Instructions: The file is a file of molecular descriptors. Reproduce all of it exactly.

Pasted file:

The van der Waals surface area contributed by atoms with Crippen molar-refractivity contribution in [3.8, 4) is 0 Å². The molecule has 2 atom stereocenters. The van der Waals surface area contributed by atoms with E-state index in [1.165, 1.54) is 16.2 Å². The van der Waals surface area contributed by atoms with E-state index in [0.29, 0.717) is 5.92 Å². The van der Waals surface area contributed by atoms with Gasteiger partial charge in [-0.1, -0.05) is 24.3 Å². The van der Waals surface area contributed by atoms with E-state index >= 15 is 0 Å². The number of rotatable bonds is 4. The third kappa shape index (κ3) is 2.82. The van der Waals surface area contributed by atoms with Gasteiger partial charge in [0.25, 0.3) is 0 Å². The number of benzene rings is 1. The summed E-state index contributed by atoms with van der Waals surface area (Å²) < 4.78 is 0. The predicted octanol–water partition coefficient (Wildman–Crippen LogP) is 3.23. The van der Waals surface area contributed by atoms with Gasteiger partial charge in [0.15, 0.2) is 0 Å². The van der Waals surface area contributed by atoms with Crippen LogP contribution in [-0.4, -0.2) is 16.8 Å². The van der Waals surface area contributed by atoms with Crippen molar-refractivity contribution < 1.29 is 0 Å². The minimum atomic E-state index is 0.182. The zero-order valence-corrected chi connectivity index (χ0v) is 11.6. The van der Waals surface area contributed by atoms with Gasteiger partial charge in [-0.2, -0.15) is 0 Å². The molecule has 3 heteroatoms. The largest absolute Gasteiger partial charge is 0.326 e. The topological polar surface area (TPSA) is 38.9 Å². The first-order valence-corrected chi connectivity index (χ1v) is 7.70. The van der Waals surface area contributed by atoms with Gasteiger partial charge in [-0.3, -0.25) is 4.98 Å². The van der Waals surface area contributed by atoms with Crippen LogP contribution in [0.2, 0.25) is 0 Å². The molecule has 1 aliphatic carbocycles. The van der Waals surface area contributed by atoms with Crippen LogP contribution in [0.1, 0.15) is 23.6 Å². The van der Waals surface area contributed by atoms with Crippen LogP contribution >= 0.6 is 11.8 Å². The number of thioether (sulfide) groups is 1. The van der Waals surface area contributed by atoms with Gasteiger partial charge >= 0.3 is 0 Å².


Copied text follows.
The van der Waals surface area contributed by atoms with Crippen molar-refractivity contribution in [3.8, 4) is 0 Å². The molecule has 2 atom stereocenters. The van der Waals surface area contributed by atoms with E-state index in [1.165, 1.54) is 16.2 Å². The van der Waals surface area contributed by atoms with E-state index in [0.29, 0.717) is 5.92 Å². The van der Waals surface area contributed by atoms with Gasteiger partial charge in [-0.1, -0.05) is 24.3 Å². The van der Waals surface area contributed by atoms with E-state index >= 15 is 0 Å². The number of rotatable bonds is 4. The third kappa shape index (κ3) is 2.82. The van der Waals surface area contributed by atoms with Gasteiger partial charge in [0.25, 0.3) is 0 Å². The number of benzene rings is 1. The summed E-state index contributed by atoms with van der Waals surface area (Å²) < 4.78 is 0. The predicted octanol–water partition coefficient (Wildman–Crippen LogP) is 3.23. The van der Waals surface area contributed by atoms with Gasteiger partial charge in [0.15, 0.2) is 0 Å². The van der Waals surface area contributed by atoms with Crippen LogP contribution in [-0.4, -0.2) is 16.8 Å². The van der Waals surface area contributed by atoms with Crippen molar-refractivity contribution < 1.29 is 0 Å². The minimum atomic E-state index is 0.182. The zero-order valence-corrected chi connectivity index (χ0v) is 11.6. The van der Waals surface area contributed by atoms with Gasteiger partial charge in [-0.2, -0.15) is 0 Å². The molecule has 3 heteroatoms. The largest absolute Gasteiger partial charge is 0.326 e. The topological polar surface area (TPSA) is 38.9 Å². The first-order valence-corrected chi connectivity index (χ1v) is 7.70. The van der Waals surface area contributed by atoms with Gasteiger partial charge in [-0.3, -0.25) is 4.98 Å². The van der Waals surface area contributed by atoms with Crippen LogP contribution in [0.2, 0.25) is 0 Å². The molecule has 1 aliphatic carbocycles. The van der Waals surface area contributed by atoms with Crippen LogP contribution in [0.1, 0.15) is 23.6 Å². The van der Waals surface area contributed by atoms with Crippen LogP contribution >= 0.6 is 11.8 Å². The number of thioether (sulfide) groups is 1. The van der Waals surface area contributed by atoms with Gasteiger partial charge >= 0.3 is 0 Å².